But how to split up the money is what this whole thing is about in the end. It’s not going to be easy.

• Exceptions for luxury tax teams. One thing the owners want in the new agreement is a way to rein in big spending teams, to level the playing field (or so they think). One is a new luxury tax that increases the more teams spend, one that would escalate fines the more years teams are paying the tax.

The remaining stumbling block here is what are the exceptions to the tax, according to Adrian Wojnarowski of Yahoo.

Before tackling the revenue split, the biggest hurdle left to solving the system issues appears to be with the use of midlevel and bi-annual exceptions for tax-paying teams.

While details were still unclear how a punitive luxury tax system would work for teams exceeding the salary cap, one league source involved in the talks told Y! Sports on Thursday night: “The tax is not the issue. The exceptions are where the fight is.”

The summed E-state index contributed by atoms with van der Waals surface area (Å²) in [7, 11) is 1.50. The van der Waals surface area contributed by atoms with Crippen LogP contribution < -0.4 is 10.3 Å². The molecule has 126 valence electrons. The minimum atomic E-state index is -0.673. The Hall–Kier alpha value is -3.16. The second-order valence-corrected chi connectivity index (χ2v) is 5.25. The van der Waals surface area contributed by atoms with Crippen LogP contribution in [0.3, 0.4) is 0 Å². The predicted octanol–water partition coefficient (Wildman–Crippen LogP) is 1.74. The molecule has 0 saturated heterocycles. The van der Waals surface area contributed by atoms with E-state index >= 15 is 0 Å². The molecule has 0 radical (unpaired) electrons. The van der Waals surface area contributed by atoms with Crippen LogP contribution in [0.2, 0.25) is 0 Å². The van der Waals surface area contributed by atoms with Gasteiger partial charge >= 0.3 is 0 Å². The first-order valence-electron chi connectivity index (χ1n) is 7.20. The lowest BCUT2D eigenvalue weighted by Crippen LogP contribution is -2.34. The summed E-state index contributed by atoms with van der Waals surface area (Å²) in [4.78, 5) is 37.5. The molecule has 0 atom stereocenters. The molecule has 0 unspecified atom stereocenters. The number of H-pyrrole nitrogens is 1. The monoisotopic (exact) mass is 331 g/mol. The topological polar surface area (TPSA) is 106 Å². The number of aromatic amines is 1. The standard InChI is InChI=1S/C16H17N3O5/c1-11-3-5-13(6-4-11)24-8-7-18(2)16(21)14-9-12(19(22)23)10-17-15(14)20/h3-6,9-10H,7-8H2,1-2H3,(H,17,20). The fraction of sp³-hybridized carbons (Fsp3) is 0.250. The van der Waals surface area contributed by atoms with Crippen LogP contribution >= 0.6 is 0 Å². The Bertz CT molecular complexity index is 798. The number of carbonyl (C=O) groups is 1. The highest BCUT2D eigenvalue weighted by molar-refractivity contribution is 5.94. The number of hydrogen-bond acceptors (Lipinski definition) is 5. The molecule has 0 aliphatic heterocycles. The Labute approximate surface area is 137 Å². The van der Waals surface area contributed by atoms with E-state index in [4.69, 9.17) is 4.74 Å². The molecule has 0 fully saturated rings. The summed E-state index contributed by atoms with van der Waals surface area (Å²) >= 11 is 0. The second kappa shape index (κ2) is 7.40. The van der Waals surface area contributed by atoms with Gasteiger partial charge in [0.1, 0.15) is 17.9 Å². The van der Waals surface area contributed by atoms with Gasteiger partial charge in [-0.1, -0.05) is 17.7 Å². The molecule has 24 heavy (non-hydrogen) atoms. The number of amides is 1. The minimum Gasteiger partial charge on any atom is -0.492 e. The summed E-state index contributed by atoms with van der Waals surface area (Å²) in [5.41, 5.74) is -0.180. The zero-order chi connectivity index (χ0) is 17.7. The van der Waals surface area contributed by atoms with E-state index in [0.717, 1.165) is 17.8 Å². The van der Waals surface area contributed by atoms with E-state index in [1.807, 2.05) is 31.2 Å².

• The hardliners not messing things up. This is what has happened when deals have been close before — Kevin Garnett comes in and stares down the owners and says the players will not go below 53 percent of BRI; or owners like Dan Gilbert and Paul Allen push for more from the players and don’t give any more. Even keeping the union’s attack-dog lawyer Jeffrey Kessler out of the room the last few days seems to have mattered (he is in Russia on other business). Keeping those guys at arm’s length until there is a handshake matters — you can sell this deal once it is in place, but those guys could mess it up before we get to that point.

There are other little things to be covered — for example the draft age limit has not been a topic yet — but those are relatively minor and not deal breakers. The three above are the reasons we would not see a deal in the next 72 hours or so.